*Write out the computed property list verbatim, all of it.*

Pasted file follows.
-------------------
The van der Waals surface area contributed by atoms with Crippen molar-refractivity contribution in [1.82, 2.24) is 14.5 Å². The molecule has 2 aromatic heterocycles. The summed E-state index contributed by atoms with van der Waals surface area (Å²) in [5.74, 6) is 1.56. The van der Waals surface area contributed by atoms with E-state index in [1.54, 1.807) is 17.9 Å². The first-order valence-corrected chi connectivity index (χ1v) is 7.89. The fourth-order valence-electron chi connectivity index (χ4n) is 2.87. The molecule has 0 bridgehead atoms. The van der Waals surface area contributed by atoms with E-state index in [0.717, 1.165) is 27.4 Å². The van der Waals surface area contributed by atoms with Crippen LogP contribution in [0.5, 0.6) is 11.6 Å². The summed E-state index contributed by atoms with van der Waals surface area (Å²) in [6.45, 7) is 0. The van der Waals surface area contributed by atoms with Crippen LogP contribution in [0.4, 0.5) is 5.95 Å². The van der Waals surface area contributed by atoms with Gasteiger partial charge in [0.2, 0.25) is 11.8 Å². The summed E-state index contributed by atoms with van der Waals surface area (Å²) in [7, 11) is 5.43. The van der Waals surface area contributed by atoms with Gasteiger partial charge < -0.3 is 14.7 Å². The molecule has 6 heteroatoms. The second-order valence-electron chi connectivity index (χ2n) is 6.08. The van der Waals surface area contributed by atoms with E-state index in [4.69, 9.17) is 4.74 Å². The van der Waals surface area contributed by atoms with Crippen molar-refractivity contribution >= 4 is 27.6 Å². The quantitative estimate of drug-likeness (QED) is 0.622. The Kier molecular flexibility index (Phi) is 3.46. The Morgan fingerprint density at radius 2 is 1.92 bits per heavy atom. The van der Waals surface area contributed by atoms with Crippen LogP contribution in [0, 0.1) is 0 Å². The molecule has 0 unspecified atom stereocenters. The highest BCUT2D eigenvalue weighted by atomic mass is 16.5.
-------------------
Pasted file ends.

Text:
The van der Waals surface area contributed by atoms with Crippen molar-refractivity contribution in [1.82, 2.24) is 14.5 Å². The molecule has 2 aromatic heterocycles. The summed E-state index contributed by atoms with van der Waals surface area (Å²) in [5.74, 6) is 1.56. The van der Waals surface area contributed by atoms with E-state index in [1.54, 1.807) is 17.9 Å². The first-order valence-corrected chi connectivity index (χ1v) is 7.89. The fourth-order valence-electron chi connectivity index (χ4n) is 2.87. The molecule has 0 bridgehead atoms. The van der Waals surface area contributed by atoms with E-state index in [0.717, 1.165) is 27.4 Å². The van der Waals surface area contributed by atoms with Crippen LogP contribution in [0.5, 0.6) is 11.6 Å². The summed E-state index contributed by atoms with van der Waals surface area (Å²) in [6.45, 7) is 0. The van der Waals surface area contributed by atoms with Crippen LogP contribution in [0.4, 0.5) is 5.95 Å². The van der Waals surface area contributed by atoms with Gasteiger partial charge in [0.2, 0.25) is 11.8 Å². The summed E-state index contributed by atoms with van der Waals surface area (Å²) in [7, 11) is 5.43. The van der Waals surface area contributed by atoms with Gasteiger partial charge < -0.3 is 14.7 Å². The molecule has 6 heteroatoms. The second-order valence-electron chi connectivity index (χ2n) is 6.08. The van der Waals surface area contributed by atoms with E-state index in [4.69, 9.17) is 4.74 Å². The van der Waals surface area contributed by atoms with Crippen molar-refractivity contribution >= 4 is 27.6 Å². The quantitative estimate of drug-likeness (QED) is 0.622. The Kier molecular flexibility index (Phi) is 3.46. The Morgan fingerprint density at radius 2 is 1.92 bits per heavy atom. The van der Waals surface area contributed by atoms with Crippen LogP contribution in [0, 0.1) is 0 Å². The molecule has 0 unspecified atom stereocenters. The highest BCUT2D eigenvalue weighted by atomic mass is 16.5.